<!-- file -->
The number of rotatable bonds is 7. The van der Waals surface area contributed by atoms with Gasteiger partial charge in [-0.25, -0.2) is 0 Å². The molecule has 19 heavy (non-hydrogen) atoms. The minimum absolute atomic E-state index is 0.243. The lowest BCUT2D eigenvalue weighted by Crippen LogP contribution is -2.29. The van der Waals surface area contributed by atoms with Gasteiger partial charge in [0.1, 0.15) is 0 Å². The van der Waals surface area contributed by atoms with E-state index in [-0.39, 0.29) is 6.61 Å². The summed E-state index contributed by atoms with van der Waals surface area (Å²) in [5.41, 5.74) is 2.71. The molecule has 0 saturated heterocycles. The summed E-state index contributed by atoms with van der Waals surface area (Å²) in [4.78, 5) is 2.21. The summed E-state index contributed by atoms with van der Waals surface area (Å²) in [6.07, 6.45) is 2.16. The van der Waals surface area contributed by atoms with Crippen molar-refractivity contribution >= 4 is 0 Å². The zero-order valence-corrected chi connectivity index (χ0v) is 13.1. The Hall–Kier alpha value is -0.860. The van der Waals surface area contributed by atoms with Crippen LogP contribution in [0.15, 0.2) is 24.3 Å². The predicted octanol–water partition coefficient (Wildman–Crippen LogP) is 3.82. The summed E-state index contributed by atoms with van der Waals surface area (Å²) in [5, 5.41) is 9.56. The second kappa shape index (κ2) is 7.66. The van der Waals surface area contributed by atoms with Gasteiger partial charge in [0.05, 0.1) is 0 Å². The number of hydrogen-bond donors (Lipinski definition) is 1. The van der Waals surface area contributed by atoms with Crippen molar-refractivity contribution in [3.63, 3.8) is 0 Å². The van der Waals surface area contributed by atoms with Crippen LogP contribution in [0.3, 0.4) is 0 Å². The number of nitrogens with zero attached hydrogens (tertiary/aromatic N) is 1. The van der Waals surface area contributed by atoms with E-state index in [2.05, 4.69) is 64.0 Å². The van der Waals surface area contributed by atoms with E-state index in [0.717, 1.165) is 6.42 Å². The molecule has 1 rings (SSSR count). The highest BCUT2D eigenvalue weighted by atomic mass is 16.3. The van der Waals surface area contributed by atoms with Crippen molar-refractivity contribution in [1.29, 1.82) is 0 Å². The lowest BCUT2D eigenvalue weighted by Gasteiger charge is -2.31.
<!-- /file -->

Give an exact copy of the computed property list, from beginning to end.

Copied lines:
The number of rotatable bonds is 7. The van der Waals surface area contributed by atoms with Gasteiger partial charge in [-0.25, -0.2) is 0 Å². The molecule has 19 heavy (non-hydrogen) atoms. The minimum absolute atomic E-state index is 0.243. The lowest BCUT2D eigenvalue weighted by Crippen LogP contribution is -2.29. The van der Waals surface area contributed by atoms with Gasteiger partial charge in [0.1, 0.15) is 0 Å². The van der Waals surface area contributed by atoms with E-state index in [-0.39, 0.29) is 6.61 Å². The summed E-state index contributed by atoms with van der Waals surface area (Å²) in [5.41, 5.74) is 2.71. The molecule has 0 saturated heterocycles. The summed E-state index contributed by atoms with van der Waals surface area (Å²) in [4.78, 5) is 2.21. The summed E-state index contributed by atoms with van der Waals surface area (Å²) in [6.07, 6.45) is 2.16. The van der Waals surface area contributed by atoms with Crippen molar-refractivity contribution >= 4 is 0 Å². The zero-order valence-corrected chi connectivity index (χ0v) is 13.1. The Hall–Kier alpha value is -0.860. The van der Waals surface area contributed by atoms with Crippen LogP contribution in [0.15, 0.2) is 24.3 Å². The predicted octanol–water partition coefficient (Wildman–Crippen LogP) is 3.82. The summed E-state index contributed by atoms with van der Waals surface area (Å²) in [5, 5.41) is 9.56. The second kappa shape index (κ2) is 7.66. The van der Waals surface area contributed by atoms with Gasteiger partial charge in [0.05, 0.1) is 0 Å². The number of hydrogen-bond donors (Lipinski definition) is 1. The van der Waals surface area contributed by atoms with Crippen molar-refractivity contribution in [3.63, 3.8) is 0 Å². The van der Waals surface area contributed by atoms with Crippen LogP contribution in [0.3, 0.4) is 0 Å². The number of nitrogens with zero attached hydrogens (tertiary/aromatic N) is 1. The van der Waals surface area contributed by atoms with E-state index in [2.05, 4.69) is 64.0 Å². The van der Waals surface area contributed by atoms with E-state index in [0.717, 1.165) is 6.42 Å². The molecule has 1 rings (SSSR count). The highest BCUT2D eigenvalue weighted by atomic mass is 16.3. The van der Waals surface area contributed by atoms with Crippen molar-refractivity contribution in [1.29, 1.82) is 0 Å². The lowest BCUT2D eigenvalue weighted by Gasteiger charge is -2.31.